Streamers Papaplatte (left) and Reeze: They have been suspended together
Photo: YouTube / 7 vs. Wild
Web stars and outdoor enthusiasts filming themselves in the wilderness: Hardly any other web video format has been as popular in recent years as the first two seasons of "7 vs. Wild". This was also due to the fact that the survival show managed to create digital campfire moments and become a topic of conversation, from the schoolyard to the office kitchen. This was also made possible by the way it was published: New episodes of the series went online on YouTube, where thousands of users immediately commented on what was happening. With some distance, well-known streamers were able to watch and comment on the episodes through their channels, which attracted new audiences. And the participants themselves also published so-called reactions, in which they classified what was shown from their own perspective. It all seemed like a well-oiled click-collecting machine.
This year, however, on Wednesday, "7 vs. Wild" will only start on Google's video platform after a delay of a good month. Since the end of October, two episodes of "7 vs. Wild: Teams", the latest season, have been released every week on Amazon's ad-financed streaming portal Freevee, for which teams of two instead of lone wolves were suspended for the first time. According to the creators of the format, such a exploitation rights deal was necessary in order to be able to financially support the project, which this time is set on Canadian islands.
The shift towards Freevee did not go down well with fans at first: Numerous viewers commented online that they would wait until the season starts on YouTube. They justified this, for example, with the fact that there was supposedly too much advertising on Amazon's platform (in practice, the number and duration of interruptions is limited) or with the fact that Freevee viewers had to wait forever for reaction videos to the episodes. These are actually only now being published, based on the YouTube uploads.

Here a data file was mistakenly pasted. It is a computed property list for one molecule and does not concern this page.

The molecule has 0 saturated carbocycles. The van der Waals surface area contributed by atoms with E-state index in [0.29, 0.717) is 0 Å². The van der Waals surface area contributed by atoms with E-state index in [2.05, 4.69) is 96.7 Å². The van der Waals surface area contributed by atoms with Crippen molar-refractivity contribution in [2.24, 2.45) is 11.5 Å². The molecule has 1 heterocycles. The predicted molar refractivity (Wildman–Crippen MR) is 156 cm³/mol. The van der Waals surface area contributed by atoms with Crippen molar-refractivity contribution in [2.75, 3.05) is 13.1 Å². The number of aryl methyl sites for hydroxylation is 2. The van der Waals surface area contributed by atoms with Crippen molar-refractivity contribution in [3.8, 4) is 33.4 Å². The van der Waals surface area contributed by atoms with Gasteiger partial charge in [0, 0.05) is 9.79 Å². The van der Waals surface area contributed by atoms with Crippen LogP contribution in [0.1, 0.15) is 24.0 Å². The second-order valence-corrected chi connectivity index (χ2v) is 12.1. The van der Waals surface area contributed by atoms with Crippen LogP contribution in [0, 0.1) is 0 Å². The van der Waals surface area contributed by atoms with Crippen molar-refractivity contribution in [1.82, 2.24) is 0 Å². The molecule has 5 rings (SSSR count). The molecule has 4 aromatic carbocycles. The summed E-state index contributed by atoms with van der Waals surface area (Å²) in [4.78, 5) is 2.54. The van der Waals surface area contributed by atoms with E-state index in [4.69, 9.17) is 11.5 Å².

More than 27 million streams to date
Nevertheless, »7 vs. Wild« on Freevee has not become a pipe dream. As an Amazon spokesperson told SPIEGEL, Freevee has already recorded over 27 million streams for the episodes of the season so far as Tuesday afternoon. This shows that the format is attracting a great deal of interest even in an unfamiliar environment. There are currently nine episodes online on Freevee, with the latest one just coming out Tuesday.
According to Amazon, the series has been consistently number one in the Freevee Top 31 in Germany since the release of the first episode on October 10. Episode one has been the most successful episode so far, with more than two million streams in the first 48 hours after upload alone. It is unclear how many clicks the episode has collected in the meantime – Amazon did not provide any information on this.
By comparison, the first episode of the second season "7 vs. Wild" had more than 2022.48 million views on YouTube in just under 4 hours at the end of 5. In the end, episode two was even more successful, with 13 million clicks to date.
What excites the viewers
The apparently still great attraction of the format is that you can ask yourself in front of the screen: How long would I last in the great outdoors? What would I do differently than or exactly like the candidates, only some of whom have survival experience? In addition, there is the celebrity factor: As in the previous season, in addition to the format co-inventor Fritz Meinecke, other internet stars are part of the experiment, including Knossi, Trymacs and Papaplatte, all successful Twitch streamers.
In the run-up to the new season, there had been a controversy surrounding wildlife filmmaker Andreas Kieling. He was originally intended as a team partner for the extreme athlete Joey Kelly, but was not allowed to participate (read more about this here). However, »7 vs. Wild: Teams« still provides material for discussion – regardless of the content of the episodes, which is intentionally not spoiled here.
For example, participants of the Canada season, including Fritz Meinecke himself, have since reported that organizational chaos reigned before the actual shooting began. As a result, all teams started with a lot of pre-race stress in their attempt to get along beyond civilization for 14 days. There had apparently been heated discussions about the essential question of whether and how the teams should be allowed to light fires on their islands. Meinecke commented on this in a video reaction on Saturday. He was reacting to the latest episode of a "Behind the Scenes" series that accompanies "7 vs. Wild: Teams." Your episodes go online directly on YouTube.